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C. Quantifier Question
time limit per test
1 second
memory limit per test
256 megabytes
input
standard input
output
standard output

Logical quantifiers are very useful tools for expressing claims about a set. For this problem, let's focus on the set of real numbers specifically. The set of real numbers includes zero and negatives. There are two kinds of quantifiers: universal ($\forall$) and existential ($\exists$). You can read more about them here.

The universal quantifier is used to make a claim that a statement holds for all real numbers. For example:

• $\forall x,x<100$ is read as: for all real numbers $x$, $x$ is less than $100$. This statement is false.
• $\forall x,x>x-1$ is read as: for all real numbers $x$, $x$ is greater than $x-1$. This statement is true.

The existential quantifier is used to make a claim that there exists some real number for which the statement holds. For example:

• $\exists x,x<100$ is read as: there exists a real number $x$ such that $x$ is less than $100$. This statement is true.
• $\exists x,x>x-1$ is read as: there exists a real number $x$ such that $x$ is greater than $x-1$. This statement is true.

Moreover, these quantifiers can be nested. For example:

• $\forall x,\exists y,x<y$ is read as: for all real numbers $x$, there exists a real number $y$ such that $x$ is less than $y$. This statement is true since for every $x$, there exists $y=x+1$.
• $\exists y,\forall x,x<y$ is read as: there exists a real number $y$ such that for all real numbers $x$, $x$ is less than $y$. This statement is false because it claims that there is a maximum real number: a number $y$ larger than every $x$.

Note that the order of variables and quantifiers is important for the meaning and veracity of a statement.

There are $n$ variables $x_1,x_2,\ldots,x_n$, and you are given some formula of the form $$f(x_1,\dots,x_n):=(x_{j_1}<x_{k_1})\land (x_{j_2}<x_{k_2})\land \cdots\land (x_{j_m}<x_{k_m}),$$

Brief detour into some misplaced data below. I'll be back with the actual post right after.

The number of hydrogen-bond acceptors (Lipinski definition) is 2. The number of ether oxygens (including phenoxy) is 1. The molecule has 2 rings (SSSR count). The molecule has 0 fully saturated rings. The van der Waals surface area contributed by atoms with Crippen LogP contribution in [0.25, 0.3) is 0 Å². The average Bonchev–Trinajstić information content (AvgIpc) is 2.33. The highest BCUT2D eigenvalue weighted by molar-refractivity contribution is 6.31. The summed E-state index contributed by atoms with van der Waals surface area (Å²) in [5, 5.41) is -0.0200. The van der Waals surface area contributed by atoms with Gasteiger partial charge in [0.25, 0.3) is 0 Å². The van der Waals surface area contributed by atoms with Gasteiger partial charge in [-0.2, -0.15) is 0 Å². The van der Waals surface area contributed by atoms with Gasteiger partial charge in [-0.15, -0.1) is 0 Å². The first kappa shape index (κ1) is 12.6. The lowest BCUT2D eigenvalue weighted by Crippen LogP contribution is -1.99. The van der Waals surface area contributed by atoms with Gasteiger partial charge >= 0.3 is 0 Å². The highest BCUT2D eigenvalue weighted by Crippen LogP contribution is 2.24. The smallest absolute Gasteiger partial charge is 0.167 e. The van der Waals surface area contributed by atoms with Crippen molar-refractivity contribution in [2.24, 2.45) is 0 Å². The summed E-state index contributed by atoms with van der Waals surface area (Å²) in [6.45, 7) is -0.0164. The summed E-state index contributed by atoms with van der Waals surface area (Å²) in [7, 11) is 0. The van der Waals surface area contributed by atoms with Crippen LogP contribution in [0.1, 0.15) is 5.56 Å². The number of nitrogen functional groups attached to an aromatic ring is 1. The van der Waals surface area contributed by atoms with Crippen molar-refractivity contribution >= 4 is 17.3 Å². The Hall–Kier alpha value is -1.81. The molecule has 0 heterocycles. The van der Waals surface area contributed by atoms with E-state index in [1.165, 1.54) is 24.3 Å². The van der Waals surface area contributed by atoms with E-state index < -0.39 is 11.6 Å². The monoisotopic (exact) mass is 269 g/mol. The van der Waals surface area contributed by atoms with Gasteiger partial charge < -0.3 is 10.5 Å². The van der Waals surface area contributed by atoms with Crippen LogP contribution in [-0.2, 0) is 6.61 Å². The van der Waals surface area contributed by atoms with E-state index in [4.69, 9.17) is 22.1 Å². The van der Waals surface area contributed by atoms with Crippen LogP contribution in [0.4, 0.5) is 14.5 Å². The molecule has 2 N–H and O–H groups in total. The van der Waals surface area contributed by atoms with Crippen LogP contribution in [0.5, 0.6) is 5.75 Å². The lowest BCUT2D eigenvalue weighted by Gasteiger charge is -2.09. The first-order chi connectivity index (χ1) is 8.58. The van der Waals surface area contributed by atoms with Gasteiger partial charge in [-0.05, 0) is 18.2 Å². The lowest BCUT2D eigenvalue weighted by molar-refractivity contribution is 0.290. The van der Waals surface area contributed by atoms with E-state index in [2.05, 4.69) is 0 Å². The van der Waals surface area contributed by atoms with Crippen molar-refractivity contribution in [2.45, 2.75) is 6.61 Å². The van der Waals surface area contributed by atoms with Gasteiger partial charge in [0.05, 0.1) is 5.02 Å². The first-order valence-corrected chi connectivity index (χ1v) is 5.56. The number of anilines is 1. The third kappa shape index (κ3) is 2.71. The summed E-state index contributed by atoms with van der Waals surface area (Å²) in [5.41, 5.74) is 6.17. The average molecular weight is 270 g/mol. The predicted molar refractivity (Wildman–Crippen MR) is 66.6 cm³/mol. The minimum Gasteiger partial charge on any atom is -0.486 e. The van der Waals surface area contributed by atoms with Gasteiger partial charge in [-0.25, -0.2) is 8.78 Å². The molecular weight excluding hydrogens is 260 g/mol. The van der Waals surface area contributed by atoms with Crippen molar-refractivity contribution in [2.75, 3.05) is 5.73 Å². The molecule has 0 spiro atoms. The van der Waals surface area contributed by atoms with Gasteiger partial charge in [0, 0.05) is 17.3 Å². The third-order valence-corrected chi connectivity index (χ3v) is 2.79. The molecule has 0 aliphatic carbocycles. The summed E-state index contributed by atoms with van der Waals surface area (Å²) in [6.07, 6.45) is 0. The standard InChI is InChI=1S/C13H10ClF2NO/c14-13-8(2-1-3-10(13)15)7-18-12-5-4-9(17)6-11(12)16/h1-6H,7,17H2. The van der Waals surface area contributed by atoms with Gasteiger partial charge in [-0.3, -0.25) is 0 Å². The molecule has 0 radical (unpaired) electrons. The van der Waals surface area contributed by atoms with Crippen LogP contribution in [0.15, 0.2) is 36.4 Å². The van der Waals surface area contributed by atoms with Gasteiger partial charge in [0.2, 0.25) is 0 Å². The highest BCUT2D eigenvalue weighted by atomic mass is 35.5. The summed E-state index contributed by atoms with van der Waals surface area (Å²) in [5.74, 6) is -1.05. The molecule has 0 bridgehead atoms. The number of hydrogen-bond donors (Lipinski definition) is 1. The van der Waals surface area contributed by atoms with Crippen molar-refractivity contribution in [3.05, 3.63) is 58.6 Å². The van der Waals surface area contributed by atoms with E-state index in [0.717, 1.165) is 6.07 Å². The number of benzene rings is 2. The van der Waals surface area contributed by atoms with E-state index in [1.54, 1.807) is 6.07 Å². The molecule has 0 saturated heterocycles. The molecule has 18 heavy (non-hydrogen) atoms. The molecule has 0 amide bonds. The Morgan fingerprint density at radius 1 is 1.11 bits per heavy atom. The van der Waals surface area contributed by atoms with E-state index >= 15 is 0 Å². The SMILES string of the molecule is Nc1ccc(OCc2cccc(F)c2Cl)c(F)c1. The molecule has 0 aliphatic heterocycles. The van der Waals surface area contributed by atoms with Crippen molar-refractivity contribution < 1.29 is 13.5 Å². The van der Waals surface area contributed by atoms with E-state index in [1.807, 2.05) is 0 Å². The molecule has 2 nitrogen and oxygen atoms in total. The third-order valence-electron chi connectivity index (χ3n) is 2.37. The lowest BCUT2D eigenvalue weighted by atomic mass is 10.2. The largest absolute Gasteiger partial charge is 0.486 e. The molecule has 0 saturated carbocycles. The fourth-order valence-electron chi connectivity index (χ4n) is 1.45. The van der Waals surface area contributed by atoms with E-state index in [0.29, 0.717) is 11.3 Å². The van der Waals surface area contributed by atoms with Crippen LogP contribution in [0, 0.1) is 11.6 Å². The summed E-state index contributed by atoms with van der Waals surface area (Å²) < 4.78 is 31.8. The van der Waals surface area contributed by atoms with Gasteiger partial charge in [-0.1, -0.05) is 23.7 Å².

where $\land$ denotes logical AND. That is, $f(x_1,\ldots, x_n)$ is true if every inequality $x_{j_i}<x_{k_i}$ holds. Otherwise, if at least one inequality does not hold, then $f(x_1,\ldots,x_n)$ is false.

Your task is to assign quantifiers $Q_1,\ldots,Q_n$ to either universal ($\forall$) or existential ($\exists$) so that the statement $$Q_1 x_1, Q_2 x_2, \ldots, Q_n x_n, f(x_1,\ldots, x_n)$$

is true, and the number of universal quantifiers is maximized, or determine that the statement is false for every possible assignment of quantifiers.

Note that the order the variables appear in the statement is fixed. For example, if $f(x_1,x_2):=(x_1<x_2)$ then you are not allowed to make $x_2$ appear first and use the statement $\forall x_2,\exists x_1, x_1<x_2$. If you assign $Q_1=\exists$ and $Q_2=\forall$, it will only be interpreted as $\exists x_1,\forall x_2,x_1<x_2$.

Input

The first line contains two integers $n$ and $m$ ($2\le n\le 2\cdot 10^5$; $1\le m\le 2\cdot 10^5$) — the number of variables and the number of inequalities in the formula, respectively.

The next $m$ lines describe the formula. The $i$-th of these lines contains two integers $j_i$,$k_i$ ($1\le j_i,k_i\le n$, $j_i\ne k_i$).

Output

If there is no assignment of quantifiers for which the statement is true, output a single integer $-1$.

Otherwise, on the first line output an integer, the maximum possible number of universal quantifiers.

On the next line, output a string of length $n$, where the $i$-th character is "A" if $Q_i$ should be a universal quantifier ($\forall$), or "E" if $Q_i$ should be an existential quantifier ($\exists$). All letters should be upper-case. If there are multiple solutions where the number of universal quantifiers is maximum, print any.

Examples
Input
2 1
1 2
Output
1
AE
Input
4 3
1 2
2 3
3 1
Output
-1
Input
3 2
1 3
2 3
Output
2
AAE
Note

For the first test, the statement $\forall x_1, \exists x_2, x_1<x_2$ is true. Answers of "EA" and "AA" give false statements. The answer "EE" gives a true statement, but the number of universal quantifiers in this string is less than in our answer.

For the second test, we can show that no assignment of quantifiers, for which the statement is true exists.

For the third test, the statement $\forall x_1, \forall x_2, \exists x_3, (x_1<x_3)\land (x_2<x_3)$ is true: We can set $x_3=\max\{x_1,x_2\}+1$.